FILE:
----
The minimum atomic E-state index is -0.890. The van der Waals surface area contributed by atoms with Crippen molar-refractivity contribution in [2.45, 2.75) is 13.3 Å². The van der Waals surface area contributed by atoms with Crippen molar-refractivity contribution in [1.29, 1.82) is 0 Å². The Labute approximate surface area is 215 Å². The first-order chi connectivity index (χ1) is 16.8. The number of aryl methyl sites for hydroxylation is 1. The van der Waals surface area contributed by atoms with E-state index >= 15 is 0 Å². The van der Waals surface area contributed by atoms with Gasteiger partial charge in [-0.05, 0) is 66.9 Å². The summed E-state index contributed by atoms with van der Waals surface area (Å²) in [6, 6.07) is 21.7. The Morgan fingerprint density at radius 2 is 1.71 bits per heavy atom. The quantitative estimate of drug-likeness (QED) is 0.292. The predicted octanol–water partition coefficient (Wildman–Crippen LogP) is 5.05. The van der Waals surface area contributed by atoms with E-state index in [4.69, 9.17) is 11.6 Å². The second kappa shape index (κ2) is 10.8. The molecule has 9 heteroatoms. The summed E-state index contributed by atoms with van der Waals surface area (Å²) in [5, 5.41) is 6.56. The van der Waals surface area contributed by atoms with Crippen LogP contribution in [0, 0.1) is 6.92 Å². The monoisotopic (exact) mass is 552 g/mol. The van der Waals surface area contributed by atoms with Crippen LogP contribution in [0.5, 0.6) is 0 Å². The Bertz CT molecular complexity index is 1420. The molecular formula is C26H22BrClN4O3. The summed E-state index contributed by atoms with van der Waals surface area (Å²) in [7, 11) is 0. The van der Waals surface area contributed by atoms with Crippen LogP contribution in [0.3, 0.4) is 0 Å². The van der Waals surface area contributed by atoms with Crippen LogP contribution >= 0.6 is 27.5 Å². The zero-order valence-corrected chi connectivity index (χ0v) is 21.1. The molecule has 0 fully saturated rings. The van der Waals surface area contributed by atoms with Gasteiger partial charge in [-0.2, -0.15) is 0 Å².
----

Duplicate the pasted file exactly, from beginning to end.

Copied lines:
The minimum atomic E-state index is -0.890. The van der Waals surface area contributed by atoms with Crippen molar-refractivity contribution in [2.45, 2.75) is 13.3 Å². The van der Waals surface area contributed by atoms with Crippen molar-refractivity contribution in [1.29, 1.82) is 0 Å². The Labute approximate surface area is 215 Å². The first-order chi connectivity index (χ1) is 16.8. The number of aryl methyl sites for hydroxylation is 1. The van der Waals surface area contributed by atoms with E-state index >= 15 is 0 Å². The van der Waals surface area contributed by atoms with Gasteiger partial charge in [-0.05, 0) is 66.9 Å². The summed E-state index contributed by atoms with van der Waals surface area (Å²) in [6, 6.07) is 21.7. The Morgan fingerprint density at radius 2 is 1.71 bits per heavy atom. The quantitative estimate of drug-likeness (QED) is 0.292. The predicted octanol–water partition coefficient (Wildman–Crippen LogP) is 5.05. The van der Waals surface area contributed by atoms with E-state index in [4.69, 9.17) is 11.6 Å². The second kappa shape index (κ2) is 10.8. The molecule has 9 heteroatoms. The summed E-state index contributed by atoms with van der Waals surface area (Å²) in [5, 5.41) is 6.56. The van der Waals surface area contributed by atoms with Crippen LogP contribution in [0, 0.1) is 6.92 Å². The monoisotopic (exact) mass is 552 g/mol. The van der Waals surface area contributed by atoms with Crippen LogP contribution in [0.5, 0.6) is 0 Å². The Bertz CT molecular complexity index is 1420. The molecular formula is C26H22BrClN4O3. The summed E-state index contributed by atoms with van der Waals surface area (Å²) in [7, 11) is 0. The van der Waals surface area contributed by atoms with Crippen LogP contribution in [0.3, 0.4) is 0 Å². The van der Waals surface area contributed by atoms with Crippen LogP contribution >= 0.6 is 27.5 Å². The zero-order valence-corrected chi connectivity index (χ0v) is 21.1. The molecule has 0 fully saturated rings. The van der Waals surface area contributed by atoms with Gasteiger partial charge in [-0.2, -0.15) is 0 Å².